HONG KONG: Hong Kong's buzzing initial public offering pipeline is likely to taper off in the second half of 2021, as Chinese firms temper their expectations for valuations amid a drastic regulatory crackdown in the mainland, dealmakers said.
Investors, on tenterhooks as China's assault on fast-growing private firms has led to an uncertain environment, are also expected to be selective of which deals to buy into, they added.
China's months-long regulatory crackdown has involved firms in the US$120 billion private tutoring sector and behemoths like Alibaba, Ant Group and ride-hailing giant Didi.
"Education is definitely on hold until the regulations are clearer and if you look at the deals that are coming ... we will see valuations across the board perhaps not as high as they were before," an equity capital markets banker in Hong Kong said.
"It might not be sector related but driven more by market sentiment towards Chinese companies," the banker from a leading Chinese investment bank said, declining to be identified as he was not authorised to speak to the media.
The downbeat outlook marks a reversal in prospects for Hong Kong, which analysts had expected would see more fundraisings from Chinese companies after Beijing this month stepped up scrutiny of overseas listings by its companies.
Public floats by Chinese companies account for most of the IPOs in Hong Kong, the third most popular listing venue globally and a major driver of revenue and fee income for the world's biggest investment banks.
More than US$18 billion was raised in Hong Kong via IPOs in the first half of 2021, Refinitiv data shows, versus US$4.6 billion a year earlier when the COVID-19 pandemic hit the city.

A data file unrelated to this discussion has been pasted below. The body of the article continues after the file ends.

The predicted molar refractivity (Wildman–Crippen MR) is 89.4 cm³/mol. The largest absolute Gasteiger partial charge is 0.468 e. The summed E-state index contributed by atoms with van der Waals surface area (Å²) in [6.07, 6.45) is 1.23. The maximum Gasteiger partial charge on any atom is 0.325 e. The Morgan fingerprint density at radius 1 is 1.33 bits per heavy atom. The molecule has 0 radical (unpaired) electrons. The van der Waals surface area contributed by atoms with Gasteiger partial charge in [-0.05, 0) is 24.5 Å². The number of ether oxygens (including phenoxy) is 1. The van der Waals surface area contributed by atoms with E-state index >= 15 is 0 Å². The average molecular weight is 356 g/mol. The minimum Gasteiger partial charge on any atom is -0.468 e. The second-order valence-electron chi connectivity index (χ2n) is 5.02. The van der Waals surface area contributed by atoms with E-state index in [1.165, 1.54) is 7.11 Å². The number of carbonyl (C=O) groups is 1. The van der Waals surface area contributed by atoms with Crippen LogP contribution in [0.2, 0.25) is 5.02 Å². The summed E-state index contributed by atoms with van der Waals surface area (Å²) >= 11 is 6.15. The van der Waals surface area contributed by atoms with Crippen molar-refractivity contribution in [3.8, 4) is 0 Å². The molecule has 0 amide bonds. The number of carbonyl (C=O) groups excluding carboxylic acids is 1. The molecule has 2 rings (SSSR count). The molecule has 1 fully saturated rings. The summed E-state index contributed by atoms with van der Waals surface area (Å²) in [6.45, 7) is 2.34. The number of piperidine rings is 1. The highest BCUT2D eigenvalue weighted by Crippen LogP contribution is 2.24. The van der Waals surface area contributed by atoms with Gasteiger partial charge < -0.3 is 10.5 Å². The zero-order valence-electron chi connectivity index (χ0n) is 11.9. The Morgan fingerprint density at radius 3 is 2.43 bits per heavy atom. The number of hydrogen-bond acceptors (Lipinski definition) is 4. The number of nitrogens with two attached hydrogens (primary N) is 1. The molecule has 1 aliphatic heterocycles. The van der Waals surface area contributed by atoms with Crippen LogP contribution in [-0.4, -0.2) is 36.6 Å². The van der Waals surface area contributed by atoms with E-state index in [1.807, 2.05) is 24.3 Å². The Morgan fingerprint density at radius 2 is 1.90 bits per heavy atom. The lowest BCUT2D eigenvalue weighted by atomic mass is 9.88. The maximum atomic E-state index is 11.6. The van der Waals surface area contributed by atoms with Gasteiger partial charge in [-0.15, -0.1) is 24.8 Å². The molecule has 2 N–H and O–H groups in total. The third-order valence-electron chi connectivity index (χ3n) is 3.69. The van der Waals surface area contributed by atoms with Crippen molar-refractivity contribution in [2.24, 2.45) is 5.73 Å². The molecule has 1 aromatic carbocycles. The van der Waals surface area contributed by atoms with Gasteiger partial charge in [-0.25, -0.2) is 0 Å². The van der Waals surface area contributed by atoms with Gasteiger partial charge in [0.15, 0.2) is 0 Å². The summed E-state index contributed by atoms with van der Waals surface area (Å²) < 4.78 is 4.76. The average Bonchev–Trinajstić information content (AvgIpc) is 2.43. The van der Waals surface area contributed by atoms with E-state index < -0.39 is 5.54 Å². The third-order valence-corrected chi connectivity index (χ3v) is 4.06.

A record US$30.2 billion was raised in IPOs and secondary listings in the second half of 2020, according to Refinitiv data, a level unlikely to be matched this year with the Chinese regulatory changes underway, dealmakers said.
"MOST DEALS ARE ON HOLD"
The largest deal in the pipeline for the second half in Hong Kong is a potential US$7-billion secondary listing by China Tourism Group Duty Free.
Some capital market participants are not giving up hopes of a continued bull run just yet, with Jason Elder, a partner at law firm Mayer Brown in Hong Kong, saying: "It's still positive and constructive and we've not seen our pipeline disrupted."
However, many analysts and bankers believe investors will stay away while waiting for the fallout from China's regulatory changes to take hold.
Last week, Beijing imposed stringent requirements on the private tutoring sector, banning firms from making a profit from teaching core school subjects, raising capital, filing for an IPO, and also said no new licenses would be granted.
On overseas listings by domestic firms, China recently said that firms with data of more than 1 million users will need to first carry out a security review.
Investors and bankers are now trying to find clues on which sector may be targeted next, with some pointing towards any which has made entrepreneurs super rich fast and others which have lax labour laws.
"Most deals are on hold until the market stabilises," said a banker at a European institution on condition of anonymity.